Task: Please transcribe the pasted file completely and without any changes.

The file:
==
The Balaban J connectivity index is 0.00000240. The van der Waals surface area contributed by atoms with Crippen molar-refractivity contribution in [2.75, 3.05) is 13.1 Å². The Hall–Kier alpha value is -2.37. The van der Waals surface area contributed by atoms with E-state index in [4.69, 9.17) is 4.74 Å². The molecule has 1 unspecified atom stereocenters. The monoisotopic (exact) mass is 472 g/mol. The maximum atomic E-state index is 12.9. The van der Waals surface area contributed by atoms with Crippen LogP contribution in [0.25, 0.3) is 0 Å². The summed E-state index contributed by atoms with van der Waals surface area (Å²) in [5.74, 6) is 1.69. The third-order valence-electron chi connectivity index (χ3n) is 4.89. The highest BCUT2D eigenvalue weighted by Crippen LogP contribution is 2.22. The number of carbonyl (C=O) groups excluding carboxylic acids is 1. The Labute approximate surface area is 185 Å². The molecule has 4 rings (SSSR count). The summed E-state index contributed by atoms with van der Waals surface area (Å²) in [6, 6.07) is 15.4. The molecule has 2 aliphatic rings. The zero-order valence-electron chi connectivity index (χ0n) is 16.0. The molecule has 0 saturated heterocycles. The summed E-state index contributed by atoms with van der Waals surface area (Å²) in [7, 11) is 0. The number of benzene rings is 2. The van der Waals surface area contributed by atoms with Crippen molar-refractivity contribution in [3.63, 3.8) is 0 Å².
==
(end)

The Balaban J connectivity index is 0.00000240. The van der Waals surface area contributed by atoms with Crippen molar-refractivity contribution in [2.75, 3.05) is 13.1 Å². The Hall–Kier alpha value is -2.37. The van der Waals surface area contributed by atoms with E-state index in [4.69, 9.17) is 4.74 Å². The molecule has 1 unspecified atom stereocenters. The monoisotopic (exact) mass is 472 g/mol. The maximum atomic E-state index is 12.9. The van der Waals surface area contributed by atoms with Crippen LogP contribution in [0.25, 0.3) is 0 Å². The summed E-state index contributed by atoms with van der Waals surface area (Å²) in [5.74, 6) is 1.69. The third-order valence-electron chi connectivity index (χ3n) is 4.89. The highest BCUT2D eigenvalue weighted by Crippen LogP contribution is 2.22. The number of carbonyl (C=O) groups excluding carboxylic acids is 1. The Labute approximate surface area is 185 Å². The molecule has 4 rings (SSSR count). The summed E-state index contributed by atoms with van der Waals surface area (Å²) in [6, 6.07) is 15.4. The molecule has 2 aliphatic rings. The zero-order valence-electron chi connectivity index (χ0n) is 16.0. The molecule has 0 saturated heterocycles. The summed E-state index contributed by atoms with van der Waals surface area (Å²) in [7, 11) is 0. The number of benzene rings is 2. The van der Waals surface area contributed by atoms with Crippen molar-refractivity contribution in [3.63, 3.8) is 0 Å².